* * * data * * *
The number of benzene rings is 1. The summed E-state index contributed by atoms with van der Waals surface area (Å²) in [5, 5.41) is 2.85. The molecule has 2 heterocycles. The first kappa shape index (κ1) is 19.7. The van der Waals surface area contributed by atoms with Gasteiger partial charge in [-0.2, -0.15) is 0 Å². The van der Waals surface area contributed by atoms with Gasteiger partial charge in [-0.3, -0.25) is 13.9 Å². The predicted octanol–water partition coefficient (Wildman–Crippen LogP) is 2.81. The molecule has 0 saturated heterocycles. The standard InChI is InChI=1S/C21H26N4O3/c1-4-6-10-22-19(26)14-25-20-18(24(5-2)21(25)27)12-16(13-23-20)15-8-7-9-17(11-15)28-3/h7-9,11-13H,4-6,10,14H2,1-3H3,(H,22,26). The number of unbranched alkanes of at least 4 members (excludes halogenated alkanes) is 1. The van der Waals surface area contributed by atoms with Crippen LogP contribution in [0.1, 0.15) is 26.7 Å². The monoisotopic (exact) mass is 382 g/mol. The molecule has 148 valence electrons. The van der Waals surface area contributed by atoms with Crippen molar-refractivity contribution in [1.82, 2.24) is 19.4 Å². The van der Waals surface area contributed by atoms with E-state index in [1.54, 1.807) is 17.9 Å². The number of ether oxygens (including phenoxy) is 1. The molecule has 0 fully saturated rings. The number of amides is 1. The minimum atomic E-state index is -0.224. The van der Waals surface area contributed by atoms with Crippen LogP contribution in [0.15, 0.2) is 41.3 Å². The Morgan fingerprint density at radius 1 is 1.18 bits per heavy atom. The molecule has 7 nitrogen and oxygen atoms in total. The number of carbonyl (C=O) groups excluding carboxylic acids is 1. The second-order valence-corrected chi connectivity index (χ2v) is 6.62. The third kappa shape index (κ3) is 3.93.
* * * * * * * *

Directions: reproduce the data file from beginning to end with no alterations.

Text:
The number of benzene rings is 1. The summed E-state index contributed by atoms with van der Waals surface area (Å²) in [5, 5.41) is 2.85. The molecule has 2 heterocycles. The first kappa shape index (κ1) is 19.7. The van der Waals surface area contributed by atoms with Gasteiger partial charge in [-0.2, -0.15) is 0 Å². The van der Waals surface area contributed by atoms with Gasteiger partial charge in [-0.3, -0.25) is 13.9 Å². The predicted octanol–water partition coefficient (Wildman–Crippen LogP) is 2.81. The molecule has 0 saturated heterocycles. The standard InChI is InChI=1S/C21H26N4O3/c1-4-6-10-22-19(26)14-25-20-18(24(5-2)21(25)27)12-16(13-23-20)15-8-7-9-17(11-15)28-3/h7-9,11-13H,4-6,10,14H2,1-3H3,(H,22,26). The number of unbranched alkanes of at least 4 members (excludes halogenated alkanes) is 1. The van der Waals surface area contributed by atoms with Crippen LogP contribution in [0.1, 0.15) is 26.7 Å². The monoisotopic (exact) mass is 382 g/mol. The molecule has 148 valence electrons. The van der Waals surface area contributed by atoms with Crippen molar-refractivity contribution in [1.82, 2.24) is 19.4 Å². The van der Waals surface area contributed by atoms with E-state index in [1.54, 1.807) is 17.9 Å². The number of ether oxygens (including phenoxy) is 1. The molecule has 0 fully saturated rings. The number of amides is 1. The minimum atomic E-state index is -0.224. The van der Waals surface area contributed by atoms with Crippen LogP contribution in [0.15, 0.2) is 41.3 Å². The Morgan fingerprint density at radius 1 is 1.18 bits per heavy atom. The molecule has 7 nitrogen and oxygen atoms in total. The number of carbonyl (C=O) groups excluding carboxylic acids is 1. The second-order valence-corrected chi connectivity index (χ2v) is 6.62. The third kappa shape index (κ3) is 3.93.